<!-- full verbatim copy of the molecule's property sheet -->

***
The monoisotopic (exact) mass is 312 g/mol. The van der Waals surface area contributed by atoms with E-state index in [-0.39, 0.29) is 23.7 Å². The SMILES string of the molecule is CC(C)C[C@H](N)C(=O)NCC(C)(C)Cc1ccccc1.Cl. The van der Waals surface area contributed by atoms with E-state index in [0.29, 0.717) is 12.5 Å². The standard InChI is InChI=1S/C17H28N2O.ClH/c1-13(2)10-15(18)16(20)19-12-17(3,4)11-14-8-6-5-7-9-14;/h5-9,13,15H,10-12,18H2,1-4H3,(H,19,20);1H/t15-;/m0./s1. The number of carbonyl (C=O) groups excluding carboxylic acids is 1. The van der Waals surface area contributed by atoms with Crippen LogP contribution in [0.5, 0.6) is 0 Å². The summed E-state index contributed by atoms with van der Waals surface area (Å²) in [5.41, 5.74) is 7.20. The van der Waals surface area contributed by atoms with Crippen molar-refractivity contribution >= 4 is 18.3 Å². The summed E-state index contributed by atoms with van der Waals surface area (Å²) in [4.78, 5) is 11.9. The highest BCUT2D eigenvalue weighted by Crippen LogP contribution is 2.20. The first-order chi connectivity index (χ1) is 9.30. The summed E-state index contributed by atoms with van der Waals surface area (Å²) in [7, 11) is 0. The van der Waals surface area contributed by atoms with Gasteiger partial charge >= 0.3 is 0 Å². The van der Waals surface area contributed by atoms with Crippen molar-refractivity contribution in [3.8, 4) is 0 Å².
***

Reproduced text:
The monoisotopic (exact) mass is 312 g/mol. The van der Waals surface area contributed by atoms with E-state index in [-0.39, 0.29) is 23.7 Å². The SMILES string of the molecule is CC(C)C[C@H](N)C(=O)NCC(C)(C)Cc1ccccc1.Cl. The van der Waals surface area contributed by atoms with E-state index in [0.29, 0.717) is 12.5 Å². The standard InChI is InChI=1S/C17H28N2O.ClH/c1-13(2)10-15(18)16(20)19-12-17(3,4)11-14-8-6-5-7-9-14;/h5-9,13,15H,10-12,18H2,1-4H3,(H,19,20);1H/t15-;/m0./s1. The number of carbonyl (C=O) groups excluding carboxylic acids is 1. The van der Waals surface area contributed by atoms with Crippen LogP contribution in [0.5, 0.6) is 0 Å². The summed E-state index contributed by atoms with van der Waals surface area (Å²) in [5.41, 5.74) is 7.20. The van der Waals surface area contributed by atoms with Crippen molar-refractivity contribution >= 4 is 18.3 Å². The summed E-state index contributed by atoms with van der Waals surface area (Å²) in [4.78, 5) is 11.9. The highest BCUT2D eigenvalue weighted by Crippen LogP contribution is 2.20. The first-order chi connectivity index (χ1) is 9.30. The summed E-state index contributed by atoms with van der Waals surface area (Å²) in [7, 11) is 0. The van der Waals surface area contributed by atoms with Gasteiger partial charge >= 0.3 is 0 Å². The van der Waals surface area contributed by atoms with Crippen molar-refractivity contribution in [3.8, 4) is 0 Å².